Look, Ma! I just turned down 4 million bucks!
Matt Purke, your left arm better be a lightning bolt. It better pound the strike zone with biblical force, make fastballs hiss, and bats hide when it unleashes a prodigious fastball.
Because you just turned down four million dollars.
I can’t remember a time where this story ends well for the ballplayer. I can’t ever remember reading a headline that says, “Prep phenom reaps benefits of turning down millions to join college team.” It just doesn’t happen.
Purke, a 6-foot-3, 180-pound, 19-year-old left-handed pitcher just turned down a $4 million signing bonus with his hometown team and instead will play baseball for the Texas Christian Horned Frogs.
“I’m not going to sugar coat it: We wanted to sign the guy,” Texas Rangers general manager Jon Daniels said. “But it wasn’t meant to be.”
It wasn’t meant to be because Purke decided that he was worth far more than the $4 million offered to him as the 14th pick in the MLB draft. Now, he’ll enroll at TCU, where the number 47 waits hanging in his locker. The jersey number is a tribute to his pitching idol, Cy Young winner Tom Glavine. And for the sake of Purke, he better have the same kind of career that Glavine has or he’ll regret turning down the contract offer.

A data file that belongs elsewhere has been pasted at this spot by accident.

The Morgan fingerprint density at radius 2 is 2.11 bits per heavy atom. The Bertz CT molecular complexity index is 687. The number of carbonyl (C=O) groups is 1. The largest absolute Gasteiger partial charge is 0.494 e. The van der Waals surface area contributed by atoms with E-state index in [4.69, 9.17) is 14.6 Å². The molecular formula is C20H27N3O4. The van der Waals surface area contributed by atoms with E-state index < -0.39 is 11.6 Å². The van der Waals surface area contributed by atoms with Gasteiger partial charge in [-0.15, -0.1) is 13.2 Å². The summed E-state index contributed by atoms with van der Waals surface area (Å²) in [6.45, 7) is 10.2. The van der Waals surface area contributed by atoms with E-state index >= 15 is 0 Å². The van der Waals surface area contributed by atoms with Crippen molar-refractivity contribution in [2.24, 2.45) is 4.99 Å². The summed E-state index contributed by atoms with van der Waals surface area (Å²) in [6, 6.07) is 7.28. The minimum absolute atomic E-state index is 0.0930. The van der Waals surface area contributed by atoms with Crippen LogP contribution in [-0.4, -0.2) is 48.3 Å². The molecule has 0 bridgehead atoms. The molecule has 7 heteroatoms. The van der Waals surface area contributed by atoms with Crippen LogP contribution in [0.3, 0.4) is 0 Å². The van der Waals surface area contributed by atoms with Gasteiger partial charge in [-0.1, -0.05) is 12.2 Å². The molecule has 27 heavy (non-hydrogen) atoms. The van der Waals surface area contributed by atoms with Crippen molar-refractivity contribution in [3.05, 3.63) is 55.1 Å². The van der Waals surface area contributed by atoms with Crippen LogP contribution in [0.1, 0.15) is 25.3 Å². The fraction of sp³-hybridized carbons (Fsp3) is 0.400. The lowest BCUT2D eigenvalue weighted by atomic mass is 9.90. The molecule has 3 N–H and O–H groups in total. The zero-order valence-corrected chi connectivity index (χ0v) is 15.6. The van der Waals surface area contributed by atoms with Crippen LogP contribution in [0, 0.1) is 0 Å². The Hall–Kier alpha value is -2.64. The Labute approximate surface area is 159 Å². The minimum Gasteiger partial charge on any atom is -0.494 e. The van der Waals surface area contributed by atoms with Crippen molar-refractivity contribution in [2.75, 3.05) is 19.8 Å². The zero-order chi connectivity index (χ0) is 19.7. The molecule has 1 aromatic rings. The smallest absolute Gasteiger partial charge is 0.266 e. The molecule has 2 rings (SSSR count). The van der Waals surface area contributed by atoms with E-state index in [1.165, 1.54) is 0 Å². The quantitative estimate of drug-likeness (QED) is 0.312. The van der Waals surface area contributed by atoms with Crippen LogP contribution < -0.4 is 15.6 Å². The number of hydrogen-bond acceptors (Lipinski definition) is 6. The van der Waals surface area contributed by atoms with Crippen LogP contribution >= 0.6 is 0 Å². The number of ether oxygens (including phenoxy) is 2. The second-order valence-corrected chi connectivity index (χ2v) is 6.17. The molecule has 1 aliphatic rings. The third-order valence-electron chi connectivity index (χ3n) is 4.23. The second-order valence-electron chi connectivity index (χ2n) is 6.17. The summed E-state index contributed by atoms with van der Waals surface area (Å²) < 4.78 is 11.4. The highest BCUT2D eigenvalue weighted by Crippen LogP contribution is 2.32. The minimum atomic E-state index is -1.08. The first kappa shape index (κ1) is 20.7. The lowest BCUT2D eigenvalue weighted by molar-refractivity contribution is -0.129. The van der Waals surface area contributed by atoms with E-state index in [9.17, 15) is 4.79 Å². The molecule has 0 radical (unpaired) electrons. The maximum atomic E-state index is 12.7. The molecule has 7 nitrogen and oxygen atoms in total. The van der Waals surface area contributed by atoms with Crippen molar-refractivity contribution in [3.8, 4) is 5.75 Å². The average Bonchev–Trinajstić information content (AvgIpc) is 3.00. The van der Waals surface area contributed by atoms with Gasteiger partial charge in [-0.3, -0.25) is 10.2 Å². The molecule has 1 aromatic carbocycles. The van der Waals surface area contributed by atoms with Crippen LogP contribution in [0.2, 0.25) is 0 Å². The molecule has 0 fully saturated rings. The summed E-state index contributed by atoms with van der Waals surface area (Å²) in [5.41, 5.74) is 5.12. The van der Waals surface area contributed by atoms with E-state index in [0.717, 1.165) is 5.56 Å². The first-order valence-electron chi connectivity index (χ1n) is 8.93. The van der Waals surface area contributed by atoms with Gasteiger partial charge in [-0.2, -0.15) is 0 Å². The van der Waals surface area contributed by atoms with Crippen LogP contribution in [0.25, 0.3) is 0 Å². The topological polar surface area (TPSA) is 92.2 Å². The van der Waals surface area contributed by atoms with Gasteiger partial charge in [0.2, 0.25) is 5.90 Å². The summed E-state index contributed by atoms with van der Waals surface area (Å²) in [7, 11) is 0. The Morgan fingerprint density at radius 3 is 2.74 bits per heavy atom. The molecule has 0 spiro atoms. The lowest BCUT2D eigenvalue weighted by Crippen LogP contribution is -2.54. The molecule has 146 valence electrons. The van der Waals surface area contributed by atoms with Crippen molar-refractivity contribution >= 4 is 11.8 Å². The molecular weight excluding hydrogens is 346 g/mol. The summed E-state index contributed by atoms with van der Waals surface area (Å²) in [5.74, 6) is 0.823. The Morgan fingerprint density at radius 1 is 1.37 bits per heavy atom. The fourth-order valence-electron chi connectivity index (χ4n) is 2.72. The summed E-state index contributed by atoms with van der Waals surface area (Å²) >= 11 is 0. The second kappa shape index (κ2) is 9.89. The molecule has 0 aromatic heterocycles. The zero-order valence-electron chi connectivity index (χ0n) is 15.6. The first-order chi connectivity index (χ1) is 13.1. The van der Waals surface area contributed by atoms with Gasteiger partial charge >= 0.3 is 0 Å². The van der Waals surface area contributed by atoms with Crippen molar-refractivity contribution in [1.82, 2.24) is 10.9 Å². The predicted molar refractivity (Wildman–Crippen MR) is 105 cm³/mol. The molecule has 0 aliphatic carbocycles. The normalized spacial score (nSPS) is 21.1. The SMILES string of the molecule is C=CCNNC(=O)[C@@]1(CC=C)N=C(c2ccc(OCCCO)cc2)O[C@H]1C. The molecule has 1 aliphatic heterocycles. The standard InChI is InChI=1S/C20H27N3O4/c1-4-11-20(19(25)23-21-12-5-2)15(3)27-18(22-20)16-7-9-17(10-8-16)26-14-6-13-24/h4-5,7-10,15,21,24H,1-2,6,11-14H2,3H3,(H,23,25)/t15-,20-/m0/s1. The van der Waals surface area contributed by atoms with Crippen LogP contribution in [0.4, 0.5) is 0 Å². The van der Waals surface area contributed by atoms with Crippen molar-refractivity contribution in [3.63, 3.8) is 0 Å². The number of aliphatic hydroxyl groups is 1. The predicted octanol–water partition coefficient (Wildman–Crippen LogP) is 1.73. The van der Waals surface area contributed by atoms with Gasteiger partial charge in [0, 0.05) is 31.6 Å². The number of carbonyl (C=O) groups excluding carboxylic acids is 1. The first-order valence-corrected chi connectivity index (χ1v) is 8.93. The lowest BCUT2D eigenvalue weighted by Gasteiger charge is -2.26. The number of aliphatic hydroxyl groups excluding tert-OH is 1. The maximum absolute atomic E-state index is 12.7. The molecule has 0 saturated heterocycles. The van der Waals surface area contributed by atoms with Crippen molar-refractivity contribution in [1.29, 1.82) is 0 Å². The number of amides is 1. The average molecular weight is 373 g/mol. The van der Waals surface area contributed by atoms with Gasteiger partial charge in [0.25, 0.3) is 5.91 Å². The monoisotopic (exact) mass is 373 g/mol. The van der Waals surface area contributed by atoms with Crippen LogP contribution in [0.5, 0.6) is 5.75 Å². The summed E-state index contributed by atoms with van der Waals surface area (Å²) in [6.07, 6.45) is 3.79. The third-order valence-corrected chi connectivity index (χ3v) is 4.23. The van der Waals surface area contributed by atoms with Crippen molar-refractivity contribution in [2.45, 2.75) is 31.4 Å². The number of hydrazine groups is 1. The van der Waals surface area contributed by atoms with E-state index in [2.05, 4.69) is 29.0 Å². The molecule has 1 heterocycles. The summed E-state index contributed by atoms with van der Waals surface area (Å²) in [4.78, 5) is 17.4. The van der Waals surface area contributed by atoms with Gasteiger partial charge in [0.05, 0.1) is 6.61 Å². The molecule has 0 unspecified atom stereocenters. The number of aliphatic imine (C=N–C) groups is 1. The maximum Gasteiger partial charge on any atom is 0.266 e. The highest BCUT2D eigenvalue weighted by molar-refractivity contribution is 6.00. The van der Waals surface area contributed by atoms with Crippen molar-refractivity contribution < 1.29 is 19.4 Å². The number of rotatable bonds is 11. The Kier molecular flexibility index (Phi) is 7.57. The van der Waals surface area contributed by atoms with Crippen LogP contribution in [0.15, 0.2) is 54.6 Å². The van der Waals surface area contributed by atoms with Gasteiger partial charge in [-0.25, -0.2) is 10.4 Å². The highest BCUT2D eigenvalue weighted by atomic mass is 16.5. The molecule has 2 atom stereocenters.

As the 14th overall pick, Major League Baseball recommended that his signing bonus be $1.6 million. Purke was looking for something five times that.
“I don’t have any issues with how they handled things,” Daniels said of the negotiations with Purke, his parents, and agent Peter Vescovo. “The communication was good. Both sides were clear in what we wanted to do. It just didn’t match up.”
Purke will head to college now, hoping to somehow improve his stock while pitching against much stiffer collegiate competition. And two years from now, he’ll be eligible again for the MLB draft as a 21-year-old sophomore. Yet by then, Major League Baseball and the Players Union will have already reopened collective bargaining, and one of the first things on the docket for ownership will be revamping the MLB Draft, and modeling it after the successful NBA system, where contracts and bonus are never haggled over.
In that case, Purke will have no shot of collecting a bonus anywhere near the amount he was holding out for, and most likely, not even close to the $4 million he was offered.
For Purke’s sake, I hope he’s making the right decision. But I’ve got a sinking feeling he isn’t.
Filed under: Baseball | Tagged: Matt Purke, Texas Rangers